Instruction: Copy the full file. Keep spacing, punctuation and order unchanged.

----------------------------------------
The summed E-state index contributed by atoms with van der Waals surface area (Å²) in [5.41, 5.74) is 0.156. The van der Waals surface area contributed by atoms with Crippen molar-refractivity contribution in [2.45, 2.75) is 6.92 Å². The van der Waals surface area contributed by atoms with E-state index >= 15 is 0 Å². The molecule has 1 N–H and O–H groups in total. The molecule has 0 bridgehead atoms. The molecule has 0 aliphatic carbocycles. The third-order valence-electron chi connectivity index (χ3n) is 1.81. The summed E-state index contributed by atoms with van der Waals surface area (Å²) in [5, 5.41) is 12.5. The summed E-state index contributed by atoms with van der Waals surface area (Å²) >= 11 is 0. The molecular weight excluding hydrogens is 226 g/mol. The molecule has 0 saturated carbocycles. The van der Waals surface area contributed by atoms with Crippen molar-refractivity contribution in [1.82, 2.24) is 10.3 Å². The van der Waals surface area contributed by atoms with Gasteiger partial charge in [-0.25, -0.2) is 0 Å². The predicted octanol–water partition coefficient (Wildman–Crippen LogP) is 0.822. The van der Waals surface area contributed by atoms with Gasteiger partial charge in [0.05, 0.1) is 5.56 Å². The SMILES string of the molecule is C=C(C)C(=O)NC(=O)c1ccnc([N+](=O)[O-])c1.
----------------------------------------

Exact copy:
The summed E-state index contributed by atoms with van der Waals surface area (Å²) in [5.41, 5.74) is 0.156. The van der Waals surface area contributed by atoms with Crippen molar-refractivity contribution in [2.45, 2.75) is 6.92 Å². The van der Waals surface area contributed by atoms with E-state index >= 15 is 0 Å². The molecule has 1 N–H and O–H groups in total. The molecule has 0 bridgehead atoms. The molecule has 0 aliphatic carbocycles. The third-order valence-electron chi connectivity index (χ3n) is 1.81. The summed E-state index contributed by atoms with van der Waals surface area (Å²) in [5, 5.41) is 12.5. The summed E-state index contributed by atoms with van der Waals surface area (Å²) >= 11 is 0. The molecular weight excluding hydrogens is 226 g/mol. The molecule has 0 saturated carbocycles. The van der Waals surface area contributed by atoms with Crippen molar-refractivity contribution in [1.82, 2.24) is 10.3 Å². The van der Waals surface area contributed by atoms with Gasteiger partial charge in [-0.25, -0.2) is 0 Å². The predicted octanol–water partition coefficient (Wildman–Crippen LogP) is 0.822. The van der Waals surface area contributed by atoms with Gasteiger partial charge in [0.05, 0.1) is 5.56 Å². The SMILES string of the molecule is C=C(C)C(=O)NC(=O)c1ccnc([N+](=O)[O-])c1.